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I'm struggling to make sense of the different options available that may help with finding the right balance between file size and image quality when exporting a Print Layout as a PDF from QGIS.

The options I have found are:

  • From layers panel on the main/map window, Layer Properties -> Rendering has a 'Simplify Geometry' options which is in turn has four configuration options: threshold, algorithm, simplify on provider side and maximum scale.
  • From the same Rendering tab as above, there is a checkbox to force layer to render as raster.
  • From the layout window, when exporting the layout, options are offered to always export as vector and simplify geometries.

My use case consists of 3-4 vector layers of which one is very large (~5 million non-overlapping polygons) and the others trivially small. When I disable all options to reduce file size I get a PDF of around 100MB. Yes this is huge but I want this output because I know it will look good printed at any scale.

The issue is that I also want to produce a more manageable PDF for distribution. I've messed around with the various options but the only one that makes an makes an appreciable difference (PDF of ~7MB) is the one is the 'Force layer to render as raster' for the large layer. However, for this option to make any difference at all I have to uncheck the 'Lock styles for layers' option on the layout, which means that any other tweaks I made to the styling get lost and have to be made again. It seems that the layer rendering properties are treated by the layout manager as part of the layer style, though they are not treated in this way in the map window.

To complicate matters further I would like to be able to script the generation of both PDFs, as the underlying data are constantly updating and I want to produce the outputs on demand.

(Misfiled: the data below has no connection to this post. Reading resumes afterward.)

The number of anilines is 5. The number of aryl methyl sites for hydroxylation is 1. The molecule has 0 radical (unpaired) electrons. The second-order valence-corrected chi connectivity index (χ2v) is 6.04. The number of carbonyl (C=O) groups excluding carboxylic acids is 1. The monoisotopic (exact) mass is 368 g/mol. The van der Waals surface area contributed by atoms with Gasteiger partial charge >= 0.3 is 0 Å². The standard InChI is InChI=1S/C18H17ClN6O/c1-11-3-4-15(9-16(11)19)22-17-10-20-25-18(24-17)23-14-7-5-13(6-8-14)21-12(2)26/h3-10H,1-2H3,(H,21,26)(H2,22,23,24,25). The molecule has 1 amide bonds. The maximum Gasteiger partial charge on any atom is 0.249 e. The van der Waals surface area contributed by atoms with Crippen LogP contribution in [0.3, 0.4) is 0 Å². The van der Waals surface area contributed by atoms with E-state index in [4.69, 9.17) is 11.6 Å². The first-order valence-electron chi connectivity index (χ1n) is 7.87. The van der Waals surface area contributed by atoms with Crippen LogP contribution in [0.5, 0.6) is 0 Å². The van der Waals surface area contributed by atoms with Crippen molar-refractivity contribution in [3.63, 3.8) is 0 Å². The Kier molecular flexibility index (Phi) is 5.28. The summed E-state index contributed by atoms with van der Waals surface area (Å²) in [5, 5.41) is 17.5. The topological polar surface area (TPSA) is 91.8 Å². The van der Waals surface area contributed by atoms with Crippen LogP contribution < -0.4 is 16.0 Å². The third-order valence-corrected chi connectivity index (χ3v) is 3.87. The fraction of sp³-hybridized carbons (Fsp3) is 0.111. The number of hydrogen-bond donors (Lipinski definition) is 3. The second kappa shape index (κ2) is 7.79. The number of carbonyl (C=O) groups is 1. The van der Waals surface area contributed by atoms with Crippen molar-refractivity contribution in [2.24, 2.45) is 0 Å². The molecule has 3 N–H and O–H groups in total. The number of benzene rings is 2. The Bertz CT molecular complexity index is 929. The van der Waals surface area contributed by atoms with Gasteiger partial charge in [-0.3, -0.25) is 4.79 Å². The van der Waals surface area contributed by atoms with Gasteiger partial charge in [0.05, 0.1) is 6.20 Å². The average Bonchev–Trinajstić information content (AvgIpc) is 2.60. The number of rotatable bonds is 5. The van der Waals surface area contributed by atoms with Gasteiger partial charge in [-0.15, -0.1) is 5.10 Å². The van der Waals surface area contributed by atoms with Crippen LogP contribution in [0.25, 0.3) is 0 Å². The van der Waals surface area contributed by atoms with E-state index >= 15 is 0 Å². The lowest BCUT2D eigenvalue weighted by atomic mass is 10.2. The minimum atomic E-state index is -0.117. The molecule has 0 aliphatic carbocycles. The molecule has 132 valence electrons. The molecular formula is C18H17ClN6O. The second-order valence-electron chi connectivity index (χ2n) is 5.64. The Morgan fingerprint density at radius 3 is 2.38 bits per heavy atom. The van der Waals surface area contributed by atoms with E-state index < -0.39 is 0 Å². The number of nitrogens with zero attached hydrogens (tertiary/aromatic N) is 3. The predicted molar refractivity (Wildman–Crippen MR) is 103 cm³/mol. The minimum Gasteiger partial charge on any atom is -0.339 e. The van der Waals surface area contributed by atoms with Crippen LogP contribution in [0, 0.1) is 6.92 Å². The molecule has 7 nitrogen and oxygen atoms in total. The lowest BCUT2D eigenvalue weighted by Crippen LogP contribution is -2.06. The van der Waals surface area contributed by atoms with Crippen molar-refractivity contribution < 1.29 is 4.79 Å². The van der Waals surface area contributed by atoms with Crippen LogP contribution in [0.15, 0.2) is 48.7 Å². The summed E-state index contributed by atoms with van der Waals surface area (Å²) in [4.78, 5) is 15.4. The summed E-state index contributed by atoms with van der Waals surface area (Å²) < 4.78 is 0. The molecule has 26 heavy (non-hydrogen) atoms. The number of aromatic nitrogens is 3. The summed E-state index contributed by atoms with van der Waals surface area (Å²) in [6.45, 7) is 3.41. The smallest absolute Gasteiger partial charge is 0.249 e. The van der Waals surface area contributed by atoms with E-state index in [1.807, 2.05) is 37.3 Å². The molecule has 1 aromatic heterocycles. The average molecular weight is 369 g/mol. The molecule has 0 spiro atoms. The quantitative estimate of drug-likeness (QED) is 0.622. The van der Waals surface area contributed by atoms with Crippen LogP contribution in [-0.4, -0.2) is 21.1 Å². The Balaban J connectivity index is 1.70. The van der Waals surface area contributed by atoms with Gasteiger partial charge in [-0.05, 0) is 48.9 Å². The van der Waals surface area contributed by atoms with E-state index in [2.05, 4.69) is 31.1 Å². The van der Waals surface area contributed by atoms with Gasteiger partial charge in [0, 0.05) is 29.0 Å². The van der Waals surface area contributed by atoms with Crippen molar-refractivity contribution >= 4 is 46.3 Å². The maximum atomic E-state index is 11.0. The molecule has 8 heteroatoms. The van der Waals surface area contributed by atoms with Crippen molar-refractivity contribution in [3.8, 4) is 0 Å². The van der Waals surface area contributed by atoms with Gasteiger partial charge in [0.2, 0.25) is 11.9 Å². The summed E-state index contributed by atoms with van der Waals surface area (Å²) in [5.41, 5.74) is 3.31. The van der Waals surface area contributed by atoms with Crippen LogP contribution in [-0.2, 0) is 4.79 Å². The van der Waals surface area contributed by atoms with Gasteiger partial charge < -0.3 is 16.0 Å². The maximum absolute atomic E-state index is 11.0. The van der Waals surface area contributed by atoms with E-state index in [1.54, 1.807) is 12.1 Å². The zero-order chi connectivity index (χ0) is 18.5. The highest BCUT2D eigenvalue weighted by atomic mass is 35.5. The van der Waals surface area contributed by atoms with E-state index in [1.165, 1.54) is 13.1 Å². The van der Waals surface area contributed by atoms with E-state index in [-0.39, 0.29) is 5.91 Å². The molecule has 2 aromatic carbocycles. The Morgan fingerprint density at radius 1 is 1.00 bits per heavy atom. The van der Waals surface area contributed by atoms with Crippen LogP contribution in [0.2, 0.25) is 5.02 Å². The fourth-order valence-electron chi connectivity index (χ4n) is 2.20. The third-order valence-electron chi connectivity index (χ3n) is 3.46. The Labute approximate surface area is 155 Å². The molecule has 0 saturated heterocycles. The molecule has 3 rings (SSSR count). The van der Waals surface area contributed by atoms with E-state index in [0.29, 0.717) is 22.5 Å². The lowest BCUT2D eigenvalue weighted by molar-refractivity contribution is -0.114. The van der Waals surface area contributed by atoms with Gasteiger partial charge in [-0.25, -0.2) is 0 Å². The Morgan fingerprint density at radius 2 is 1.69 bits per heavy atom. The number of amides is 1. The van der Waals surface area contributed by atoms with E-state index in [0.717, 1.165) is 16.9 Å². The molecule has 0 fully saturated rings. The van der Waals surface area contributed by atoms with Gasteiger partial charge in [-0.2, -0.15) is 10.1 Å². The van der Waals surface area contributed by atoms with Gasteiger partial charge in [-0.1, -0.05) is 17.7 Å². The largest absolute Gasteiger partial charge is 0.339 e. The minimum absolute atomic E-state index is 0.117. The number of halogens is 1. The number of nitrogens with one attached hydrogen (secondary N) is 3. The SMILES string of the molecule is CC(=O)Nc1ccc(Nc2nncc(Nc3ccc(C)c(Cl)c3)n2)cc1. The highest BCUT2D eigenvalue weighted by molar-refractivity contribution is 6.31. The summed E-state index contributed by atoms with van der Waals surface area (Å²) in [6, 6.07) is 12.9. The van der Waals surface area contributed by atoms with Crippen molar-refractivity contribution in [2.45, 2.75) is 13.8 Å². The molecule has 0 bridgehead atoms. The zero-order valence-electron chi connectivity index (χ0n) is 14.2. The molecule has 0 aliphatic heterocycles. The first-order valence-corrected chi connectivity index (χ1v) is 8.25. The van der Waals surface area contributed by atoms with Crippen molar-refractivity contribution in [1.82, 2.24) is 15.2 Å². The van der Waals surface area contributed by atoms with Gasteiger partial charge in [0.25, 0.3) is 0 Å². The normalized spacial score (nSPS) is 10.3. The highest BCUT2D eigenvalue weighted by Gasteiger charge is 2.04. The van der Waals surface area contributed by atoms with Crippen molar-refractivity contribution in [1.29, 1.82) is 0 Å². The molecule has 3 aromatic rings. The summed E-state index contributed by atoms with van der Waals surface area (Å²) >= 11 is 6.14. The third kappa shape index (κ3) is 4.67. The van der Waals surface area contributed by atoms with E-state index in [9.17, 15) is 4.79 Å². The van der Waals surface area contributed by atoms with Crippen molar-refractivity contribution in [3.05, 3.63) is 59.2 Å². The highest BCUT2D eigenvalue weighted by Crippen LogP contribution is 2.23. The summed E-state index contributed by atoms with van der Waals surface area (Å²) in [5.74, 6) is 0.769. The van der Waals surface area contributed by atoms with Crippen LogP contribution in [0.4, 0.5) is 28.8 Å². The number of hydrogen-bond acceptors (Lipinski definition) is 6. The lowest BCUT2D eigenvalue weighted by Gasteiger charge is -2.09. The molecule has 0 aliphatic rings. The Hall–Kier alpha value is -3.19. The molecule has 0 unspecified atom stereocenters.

One hacky solution would be to make two layouts - one for the large version and one for the small. But then any refinements that get made down the track have to be carefully managed to be made identically on the two layouts, which is far from ideal.

I'd be interested to hear of any alternative ways I could solve this problem.

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  • You might look at ways to convert your large pdf to a smaller one, and thus only produce one map. I had Adobe Acrobat Pro available to me for many years and used that as it had many options. Adobe Acrobat Standard has a simpler tool to reduce pdf file size which you could test. There are online pdf file reducers from Adobe and others you might try to see how it goes.
    – John
    Nov 9, 2023 at 16:46
  • Other than the extra complication of using proprietary software, I imagine that compressing the PDF will do things like rasterise where it's not really appropriate (eg text).
    – Jonathan
    Nov 12, 2023 at 10:31
  • I thought I'd cracked it by using layer styles and map themes but either I don't understand how these are supposed to work or I've stumbled on a bug in QGIS. I'll ask a new question now.
    – Jonathan
    Nov 12, 2023 at 12:50

1 Answer 1

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I found a (the?) solution.

Using Map themes instead of locked layers/styles, I could then use Python to modify the layer render "force raster" property. Sample code:

for item in layout.items():
    if type(item).__name__ == 'QgsLayoutItemMap':
        for layer in item.layersToRender():
            if type(layer).__name__ == 'QgsVectorLayer':
                layer.renderer().setForceRasterRender(....)

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